But of all the games, not one received so much horrified
disapproval from the friars as "that devil's own game of football."
So set against this game were the pious missionaries, that in 1676,
Capt. Juan de Florencia, Governor of Apalache, abolished the sport. For
this accomplishment he was rewarded by the dedication of a book
written by Fray Juan de Paina, pastor of San Luis de Talmali
(Tallahassee). In the dedication Father Juan gave thanks "for the honor
and glory of God who has enabled the governor to wipe out the deviltry
of the game."
It is apparent why this sport aroused the antagonism of the godly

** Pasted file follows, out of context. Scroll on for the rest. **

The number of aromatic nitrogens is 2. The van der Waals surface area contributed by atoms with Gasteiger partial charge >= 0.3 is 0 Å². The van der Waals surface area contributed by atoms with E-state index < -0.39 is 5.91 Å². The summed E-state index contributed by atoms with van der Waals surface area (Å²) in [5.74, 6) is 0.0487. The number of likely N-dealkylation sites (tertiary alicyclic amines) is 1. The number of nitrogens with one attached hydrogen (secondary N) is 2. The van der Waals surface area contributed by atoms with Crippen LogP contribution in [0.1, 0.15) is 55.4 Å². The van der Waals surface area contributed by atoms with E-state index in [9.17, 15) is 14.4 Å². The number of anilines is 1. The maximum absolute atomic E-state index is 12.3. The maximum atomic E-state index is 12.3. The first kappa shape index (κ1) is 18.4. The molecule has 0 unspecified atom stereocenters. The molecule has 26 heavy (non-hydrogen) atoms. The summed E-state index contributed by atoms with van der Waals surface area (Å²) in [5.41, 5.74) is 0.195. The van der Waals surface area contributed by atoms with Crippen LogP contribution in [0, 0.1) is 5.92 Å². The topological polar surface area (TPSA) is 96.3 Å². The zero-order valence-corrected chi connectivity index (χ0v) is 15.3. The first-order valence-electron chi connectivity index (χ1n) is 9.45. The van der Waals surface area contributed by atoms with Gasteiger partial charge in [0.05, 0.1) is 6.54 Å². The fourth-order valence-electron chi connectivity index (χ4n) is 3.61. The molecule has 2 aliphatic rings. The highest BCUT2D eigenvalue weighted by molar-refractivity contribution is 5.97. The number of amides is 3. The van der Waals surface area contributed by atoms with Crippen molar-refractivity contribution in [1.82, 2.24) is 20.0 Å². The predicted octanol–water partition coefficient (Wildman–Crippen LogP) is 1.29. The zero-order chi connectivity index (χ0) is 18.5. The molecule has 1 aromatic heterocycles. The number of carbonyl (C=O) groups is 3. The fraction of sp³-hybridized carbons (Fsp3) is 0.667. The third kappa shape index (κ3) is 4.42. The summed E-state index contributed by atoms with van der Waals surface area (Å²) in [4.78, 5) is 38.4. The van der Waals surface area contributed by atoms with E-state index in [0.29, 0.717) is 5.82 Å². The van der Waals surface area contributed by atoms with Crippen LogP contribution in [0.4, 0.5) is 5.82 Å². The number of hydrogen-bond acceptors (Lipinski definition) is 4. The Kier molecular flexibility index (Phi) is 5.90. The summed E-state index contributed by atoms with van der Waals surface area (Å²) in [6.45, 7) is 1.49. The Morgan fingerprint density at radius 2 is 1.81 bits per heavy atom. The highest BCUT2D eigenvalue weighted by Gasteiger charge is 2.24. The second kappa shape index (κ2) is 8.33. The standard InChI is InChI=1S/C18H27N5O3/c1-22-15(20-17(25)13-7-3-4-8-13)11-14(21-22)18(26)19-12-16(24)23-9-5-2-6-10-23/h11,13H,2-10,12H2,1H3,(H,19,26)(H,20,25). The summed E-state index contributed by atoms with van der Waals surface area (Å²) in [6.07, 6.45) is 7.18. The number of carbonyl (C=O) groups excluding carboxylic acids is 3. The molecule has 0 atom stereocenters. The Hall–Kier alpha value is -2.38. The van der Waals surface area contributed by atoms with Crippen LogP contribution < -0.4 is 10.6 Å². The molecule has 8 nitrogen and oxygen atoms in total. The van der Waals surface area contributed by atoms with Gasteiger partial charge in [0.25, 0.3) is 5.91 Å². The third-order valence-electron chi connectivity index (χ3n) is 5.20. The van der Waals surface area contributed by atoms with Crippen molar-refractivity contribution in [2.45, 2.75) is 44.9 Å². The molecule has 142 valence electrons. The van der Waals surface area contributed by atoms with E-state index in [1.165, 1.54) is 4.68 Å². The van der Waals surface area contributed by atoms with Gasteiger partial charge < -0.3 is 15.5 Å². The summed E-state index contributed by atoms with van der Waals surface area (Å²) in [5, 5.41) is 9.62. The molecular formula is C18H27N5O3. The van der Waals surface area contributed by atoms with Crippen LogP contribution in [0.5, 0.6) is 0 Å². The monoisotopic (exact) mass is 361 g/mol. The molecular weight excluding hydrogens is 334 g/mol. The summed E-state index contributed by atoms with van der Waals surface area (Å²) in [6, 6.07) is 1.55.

friars. In preparation for the game, the players went into serious training.
This consisted of spirit and animal worship and a complex system of
magical practices and devices that accompanied conditioning, day and
night. Claws of bear, panther, alligator, eagle feathers, and sometimes
hanks of hair from the opposing players, were used as lucky pieces. Each
lucky piece represented a certain quality thus conveyed to the player as,
for instance, speed from the panther.
Practice began in the spring and when the days drifted into
summer, the big game in July drew near. A formal challenge was sent to
rival villages by heralds, picked for their skill in banter and the higher
forms of verbal abuse. With much bragging and many